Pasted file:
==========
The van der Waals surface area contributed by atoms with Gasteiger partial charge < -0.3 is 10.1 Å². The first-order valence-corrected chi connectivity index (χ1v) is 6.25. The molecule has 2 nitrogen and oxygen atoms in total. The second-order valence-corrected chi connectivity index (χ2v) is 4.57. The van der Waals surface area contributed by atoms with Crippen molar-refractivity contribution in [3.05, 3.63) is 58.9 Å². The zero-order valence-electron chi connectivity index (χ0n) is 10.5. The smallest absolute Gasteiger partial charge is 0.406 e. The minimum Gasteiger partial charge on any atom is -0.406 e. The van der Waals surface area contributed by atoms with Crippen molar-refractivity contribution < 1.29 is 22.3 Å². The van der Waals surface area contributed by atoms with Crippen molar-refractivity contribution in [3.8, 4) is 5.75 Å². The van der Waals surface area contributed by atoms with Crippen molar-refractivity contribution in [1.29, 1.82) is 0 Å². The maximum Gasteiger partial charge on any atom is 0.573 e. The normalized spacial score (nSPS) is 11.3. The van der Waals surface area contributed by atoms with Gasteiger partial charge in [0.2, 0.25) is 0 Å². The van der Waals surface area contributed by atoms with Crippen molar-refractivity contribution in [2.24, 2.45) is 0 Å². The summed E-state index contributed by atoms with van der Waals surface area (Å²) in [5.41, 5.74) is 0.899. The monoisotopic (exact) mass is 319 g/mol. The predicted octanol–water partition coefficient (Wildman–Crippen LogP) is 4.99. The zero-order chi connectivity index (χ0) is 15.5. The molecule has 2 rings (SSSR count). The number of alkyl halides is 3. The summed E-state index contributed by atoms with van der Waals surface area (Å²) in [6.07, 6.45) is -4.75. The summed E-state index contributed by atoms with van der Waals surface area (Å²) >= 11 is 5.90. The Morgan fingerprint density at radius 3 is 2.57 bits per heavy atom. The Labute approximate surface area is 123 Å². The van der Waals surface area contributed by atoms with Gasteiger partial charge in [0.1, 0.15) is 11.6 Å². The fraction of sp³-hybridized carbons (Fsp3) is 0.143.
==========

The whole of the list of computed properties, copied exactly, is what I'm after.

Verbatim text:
The van der Waals surface area contributed by atoms with Gasteiger partial charge < -0.3 is 10.1 Å². The first-order valence-corrected chi connectivity index (χ1v) is 6.25. The molecule has 2 nitrogen and oxygen atoms in total. The second-order valence-corrected chi connectivity index (χ2v) is 4.57. The van der Waals surface area contributed by atoms with Crippen molar-refractivity contribution in [3.05, 3.63) is 58.9 Å². The zero-order valence-electron chi connectivity index (χ0n) is 10.5. The smallest absolute Gasteiger partial charge is 0.406 e. The minimum Gasteiger partial charge on any atom is -0.406 e. The van der Waals surface area contributed by atoms with Crippen molar-refractivity contribution < 1.29 is 22.3 Å². The van der Waals surface area contributed by atoms with Crippen molar-refractivity contribution in [3.8, 4) is 5.75 Å². The van der Waals surface area contributed by atoms with Crippen molar-refractivity contribution in [1.29, 1.82) is 0 Å². The maximum Gasteiger partial charge on any atom is 0.573 e. The normalized spacial score (nSPS) is 11.3. The van der Waals surface area contributed by atoms with Gasteiger partial charge in [0.2, 0.25) is 0 Å². The van der Waals surface area contributed by atoms with Crippen molar-refractivity contribution in [2.24, 2.45) is 0 Å². The summed E-state index contributed by atoms with van der Waals surface area (Å²) in [5.41, 5.74) is 0.899. The monoisotopic (exact) mass is 319 g/mol. The predicted octanol–water partition coefficient (Wildman–Crippen LogP) is 4.99. The zero-order chi connectivity index (χ0) is 15.5. The molecule has 2 rings (SSSR count). The number of alkyl halides is 3. The summed E-state index contributed by atoms with van der Waals surface area (Å²) in [6.07, 6.45) is -4.75. The summed E-state index contributed by atoms with van der Waals surface area (Å²) >= 11 is 5.90. The Morgan fingerprint density at radius 3 is 2.57 bits per heavy atom. The Labute approximate surface area is 123 Å². The van der Waals surface area contributed by atoms with Gasteiger partial charge in [0.1, 0.15) is 11.6 Å². The fraction of sp³-hybridized carbons (Fsp3) is 0.143.